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Skills Shortages in the World of Fintech – How Can Businesses across the Sector Attract and Retain the Best Talent? 



Skills Shortages in the World of Fintech - How Can Businesses across the Sector Attract and Retain the Best Talent? 

By Russell Bennett, Chief Technology Officer

Across the world, fintech organisations are facing significant challenges in attracting and retaining the talent they need to grow and prosper in the future. There is no doubt there is a widespread demand for talent, especially technology-based talent, across the financial services sector but financial services organisations of all types are struggling to fill the vacancies. The situation in the UK today shines the spotlight on these concerns.

In a recent survey by Hays Financial Markets which polled 900 workers and employers in the City and the rest of the UK, 61% of employers said they have faced a moderate to extreme skills shortage during 2017. Technology skills are among those that are highly sought after according to the survey.  This shortage of key technology skills will impact not just traditional banking and financial services organisations but also the rapidly burgeoning array of fintech-specific organisations

The pending arrival of Brexit looks set to make many of these skills shortages issues worse for UK-based businesses that rely on fintech. A new report from Innovate Finance, an independent membership association that represents the UK’s global fintech community, forecasts that on current performance the sector is set to grow to more than 100,000 employees, and the number of UK fintech companies more than double to 3,300, by the year 2030.

However, 82% of companies polled stated that they already face difficulties in recruiting non-EEA migrants. Under the most likely scenario for future immigration policy, in which the system for EEA migrants moves closer to that for non-EEA migrants, the report predicts a shortfall of 3,200 highly-skilled workers by 2030. This is projected to equate to a direct loss of £361 million to the sector.

Against the backdrop of such a challenging environment, much of which is outside their control, it is increasingly important that fintech organisations do all they can to focus on recruitment and retention strategies that allow them to attract skilled staff, help them to foster their development and encourage them to stay with the organisation over the long-term.

Finding a Better Approach to Fintech Recruitment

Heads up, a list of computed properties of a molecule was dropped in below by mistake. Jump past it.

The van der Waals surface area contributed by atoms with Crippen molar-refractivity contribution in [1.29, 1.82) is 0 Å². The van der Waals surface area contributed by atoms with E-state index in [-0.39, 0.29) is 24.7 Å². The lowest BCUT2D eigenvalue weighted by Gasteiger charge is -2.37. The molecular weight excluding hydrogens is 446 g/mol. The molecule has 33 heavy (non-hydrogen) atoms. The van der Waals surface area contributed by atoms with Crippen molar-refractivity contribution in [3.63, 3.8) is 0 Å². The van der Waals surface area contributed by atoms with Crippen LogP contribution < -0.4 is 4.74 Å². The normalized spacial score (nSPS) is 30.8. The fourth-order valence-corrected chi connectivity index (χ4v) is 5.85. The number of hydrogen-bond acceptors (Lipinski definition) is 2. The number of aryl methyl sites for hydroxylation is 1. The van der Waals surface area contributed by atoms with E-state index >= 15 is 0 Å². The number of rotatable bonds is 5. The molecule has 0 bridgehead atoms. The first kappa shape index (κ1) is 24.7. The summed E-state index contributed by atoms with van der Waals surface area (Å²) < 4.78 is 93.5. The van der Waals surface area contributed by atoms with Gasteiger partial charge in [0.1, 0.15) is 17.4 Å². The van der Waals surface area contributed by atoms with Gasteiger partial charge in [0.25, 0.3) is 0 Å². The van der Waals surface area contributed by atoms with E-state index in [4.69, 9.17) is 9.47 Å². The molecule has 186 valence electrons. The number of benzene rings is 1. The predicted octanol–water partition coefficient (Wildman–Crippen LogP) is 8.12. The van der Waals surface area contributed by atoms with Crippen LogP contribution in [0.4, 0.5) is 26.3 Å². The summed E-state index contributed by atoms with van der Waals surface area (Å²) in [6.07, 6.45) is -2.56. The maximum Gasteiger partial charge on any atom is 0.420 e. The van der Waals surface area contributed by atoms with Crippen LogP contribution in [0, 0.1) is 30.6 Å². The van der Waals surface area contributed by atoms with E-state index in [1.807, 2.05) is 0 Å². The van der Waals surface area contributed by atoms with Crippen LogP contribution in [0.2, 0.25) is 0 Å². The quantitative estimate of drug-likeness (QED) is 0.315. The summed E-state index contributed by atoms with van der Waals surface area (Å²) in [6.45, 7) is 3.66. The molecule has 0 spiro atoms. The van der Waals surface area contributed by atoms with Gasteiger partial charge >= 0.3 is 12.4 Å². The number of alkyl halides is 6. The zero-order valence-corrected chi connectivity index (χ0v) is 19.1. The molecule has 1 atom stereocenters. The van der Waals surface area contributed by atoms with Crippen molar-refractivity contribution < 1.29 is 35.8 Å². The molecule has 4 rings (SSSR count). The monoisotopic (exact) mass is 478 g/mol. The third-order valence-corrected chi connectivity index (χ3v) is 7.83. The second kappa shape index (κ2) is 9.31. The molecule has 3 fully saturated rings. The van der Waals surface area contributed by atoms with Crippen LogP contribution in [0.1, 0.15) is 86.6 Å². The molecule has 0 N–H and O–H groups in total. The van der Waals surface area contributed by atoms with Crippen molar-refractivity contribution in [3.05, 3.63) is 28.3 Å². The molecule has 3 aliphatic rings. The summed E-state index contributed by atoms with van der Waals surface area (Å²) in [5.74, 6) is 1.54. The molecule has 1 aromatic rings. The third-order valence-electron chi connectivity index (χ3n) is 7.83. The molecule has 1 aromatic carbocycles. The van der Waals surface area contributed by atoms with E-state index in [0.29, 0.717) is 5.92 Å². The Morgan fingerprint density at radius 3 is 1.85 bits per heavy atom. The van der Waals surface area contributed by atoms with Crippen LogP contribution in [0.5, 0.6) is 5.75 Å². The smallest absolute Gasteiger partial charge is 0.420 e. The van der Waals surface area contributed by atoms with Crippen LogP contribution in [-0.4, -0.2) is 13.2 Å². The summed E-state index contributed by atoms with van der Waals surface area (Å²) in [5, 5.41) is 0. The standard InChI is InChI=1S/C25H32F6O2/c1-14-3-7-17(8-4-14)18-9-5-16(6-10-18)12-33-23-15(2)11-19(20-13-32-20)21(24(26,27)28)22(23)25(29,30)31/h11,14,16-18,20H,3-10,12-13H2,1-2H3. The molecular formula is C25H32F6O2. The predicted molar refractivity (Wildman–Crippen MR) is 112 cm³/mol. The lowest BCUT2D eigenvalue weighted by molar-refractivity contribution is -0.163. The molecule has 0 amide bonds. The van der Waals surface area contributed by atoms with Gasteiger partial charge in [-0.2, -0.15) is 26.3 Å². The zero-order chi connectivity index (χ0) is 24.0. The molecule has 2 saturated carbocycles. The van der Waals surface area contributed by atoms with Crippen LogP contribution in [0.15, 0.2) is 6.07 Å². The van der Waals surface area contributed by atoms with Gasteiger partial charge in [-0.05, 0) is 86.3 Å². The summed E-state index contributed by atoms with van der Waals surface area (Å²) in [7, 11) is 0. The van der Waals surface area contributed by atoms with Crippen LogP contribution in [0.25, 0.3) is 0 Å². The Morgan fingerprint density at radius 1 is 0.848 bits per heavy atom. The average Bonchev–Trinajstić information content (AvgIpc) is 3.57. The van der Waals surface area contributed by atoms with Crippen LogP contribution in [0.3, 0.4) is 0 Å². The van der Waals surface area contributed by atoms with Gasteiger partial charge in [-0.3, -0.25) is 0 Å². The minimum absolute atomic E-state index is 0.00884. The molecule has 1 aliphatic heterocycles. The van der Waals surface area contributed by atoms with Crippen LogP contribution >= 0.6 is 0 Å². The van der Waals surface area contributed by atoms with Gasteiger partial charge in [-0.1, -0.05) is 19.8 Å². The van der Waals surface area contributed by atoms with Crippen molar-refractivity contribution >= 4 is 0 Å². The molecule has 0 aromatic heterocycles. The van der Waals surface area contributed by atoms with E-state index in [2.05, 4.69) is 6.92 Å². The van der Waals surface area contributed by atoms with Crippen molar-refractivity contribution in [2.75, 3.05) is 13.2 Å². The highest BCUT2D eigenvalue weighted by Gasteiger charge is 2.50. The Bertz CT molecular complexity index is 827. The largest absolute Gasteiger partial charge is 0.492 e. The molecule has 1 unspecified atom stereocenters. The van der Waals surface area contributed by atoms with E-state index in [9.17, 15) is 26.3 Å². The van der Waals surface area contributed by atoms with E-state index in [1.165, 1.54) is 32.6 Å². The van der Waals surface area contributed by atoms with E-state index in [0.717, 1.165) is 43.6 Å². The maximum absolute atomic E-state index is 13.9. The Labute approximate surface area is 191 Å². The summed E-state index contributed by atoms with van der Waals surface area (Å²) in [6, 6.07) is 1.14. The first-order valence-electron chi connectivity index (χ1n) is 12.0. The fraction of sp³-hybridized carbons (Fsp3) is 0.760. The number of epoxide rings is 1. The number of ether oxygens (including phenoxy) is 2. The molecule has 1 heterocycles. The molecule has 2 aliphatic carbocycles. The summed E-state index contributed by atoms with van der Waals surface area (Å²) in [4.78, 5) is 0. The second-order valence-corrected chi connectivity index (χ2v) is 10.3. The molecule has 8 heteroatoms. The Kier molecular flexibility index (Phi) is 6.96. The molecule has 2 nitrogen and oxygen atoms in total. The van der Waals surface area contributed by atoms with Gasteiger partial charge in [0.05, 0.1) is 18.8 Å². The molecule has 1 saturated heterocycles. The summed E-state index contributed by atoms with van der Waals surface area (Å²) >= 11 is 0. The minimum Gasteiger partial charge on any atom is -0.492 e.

Most fintech organisations face similar challenges when it comes to recruitment. Typically, they are all looking for technology experts – designers, developers and systems architects, who not only understand business but also how to use technology to solve business problems. This kind of resource is in short supply. Finding fintech talent with relevant experience is rare indeed – and when businesses do find such candidates they often have to compete with a raft of competitors in order to secure their signature.

That’s why traditional recruitment approaches such as placing adverts in relevant publications typically have limited impact.  Fintech businesses must be much more proactive and make use of all outbound channels of engagement available to them in order to track down and attract potential recruits.  One such channel is what we at Fraedom call ‘crowdsourcing’, essentially a ‘bottom up’ approach to recruitment, which involves likeminded people referring industry talent (who then subsequently also go through Fraedom’s rigorous internal recruitment programme). At Fraedom, this approach has been extremely successful – and we now achieve 40% of our placements this way. In addition to pursuing such an approach, it is also important that businesses look to cast the net wider and leverage existing recruitment networks to bring in new talent.

More generally, this proactive engagement is critically important in positioning the opportunities of working with a fintech company correctly. After all, if the industry wants to ensure that a lot more people heading into work start their careers in the technology space, then we need to make certain that  across schools, colleges and universities there is a much better understanding of the industry and what it’s like to work for a technology company.